Scientists monitor with phosphorus the algal blooms in European lakes
An international research team has analysed the relationship between the amount of phosphorus recorded in 1,500 European lakes and reservoirs, and the growth of cyanobacteria, a toxin-producing microorganism. The results show that 23% of these water masses in Spain exceed the level established by the World Health Organisation (WHO). This percentage is closer to 50% for Germany and the Netherlands.
"Toxins produced by cyanobacteria represent a significant health risk both in water used for consumption and for recreation. However, levels of said toxins are not usually measured in recreational water, so the WHO has provided risk levels related to the quantity of these microorganisms in water," Caridad De Hoyos, researcher from the Centre for Studies and Experimentation in Public Works (CEDEX), explained to SINC.
Specifically, the WHO established two cyanobacteria concentrations (2 mm3/l and 10 mm3/l) which should not be surpassed in recreational waters as they could be harmful to human health representing low and moderate probabilities respectively. The potential effects identified range from skin irritation to allergic reactions and serious digestive problems.
Now, a study carried out by scientists from the Joint Research Centre (JRC) and other European centres - including CEDEX - reveals that 23% of lakes and reservoirs in Spain exceed the first level established by the WHO, which could lead to cyanobacteria blooms in some of them. The data is published in the Journal of Applied Ecology.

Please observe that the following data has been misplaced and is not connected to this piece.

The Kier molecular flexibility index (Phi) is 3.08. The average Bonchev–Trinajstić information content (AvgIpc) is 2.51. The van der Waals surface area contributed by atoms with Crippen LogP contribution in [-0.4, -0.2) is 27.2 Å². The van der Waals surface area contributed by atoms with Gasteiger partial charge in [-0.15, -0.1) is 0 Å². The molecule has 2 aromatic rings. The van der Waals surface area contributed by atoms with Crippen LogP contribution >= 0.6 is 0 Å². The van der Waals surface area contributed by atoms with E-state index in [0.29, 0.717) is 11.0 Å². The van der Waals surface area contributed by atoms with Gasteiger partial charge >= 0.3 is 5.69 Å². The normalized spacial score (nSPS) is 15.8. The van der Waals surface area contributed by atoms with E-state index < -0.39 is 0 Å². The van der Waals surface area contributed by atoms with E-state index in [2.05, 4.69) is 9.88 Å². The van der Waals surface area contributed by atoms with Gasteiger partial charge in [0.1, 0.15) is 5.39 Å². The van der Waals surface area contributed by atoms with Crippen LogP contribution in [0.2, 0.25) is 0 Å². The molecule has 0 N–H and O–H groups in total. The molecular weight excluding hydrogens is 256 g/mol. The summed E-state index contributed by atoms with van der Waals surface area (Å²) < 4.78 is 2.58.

In general, the lakes in central Europe present the most significant health risk. In some countries, over half have exceeded the level 1 - 53% in the Netherlands and 47% in Germany. The situation is better in the Nordic countries such as Norway and Sweden, where this problem affects barely 5% of their water masses.
To obtain this data, the researchers have compared the amount of cyanobacteria with recorded levels of phosphorus in 1,506 European lakes. "The increase of cyanobacteria detected in the last few decades is due to the increase of nutrients in water masses, especially phosphorus," De Hoyos explains.
Phosphorus from agriculture and industry
Scientists have developed a model which gives the maximum potential capacity of water masses to produce cyanobacteria at different phosphorus concentrations reaching lakes and reservoirs from agricultural or industrial activities.
The results show that the probability of exceeding the WHO's level 1 for recreational waters increases from around 5% when there are 16 micrograms per litre (µg/l) of phosphorus present, to over 40% if there are 54 µg/l of the nutrient.
It has also been observed that approximately 50% of lakes studied do not exceed the cyanobacteria levels given by the WHO even though they have high concentrations of phosphorus. According to De Hoyos, "this shows the importance of other factors, such as the water renewal rate, in cyanobacteria growth".
The researcher highlights that the model "can be used to identify nutrient levels which allow us to keep water masses used for recreational purposes, in accordance with required risk levels and the service they provide".
[www.agenciasinc.es/var/ezwebin … balses_image488_.jpg] Cyanobacteria bloom in a lake. / CEDEX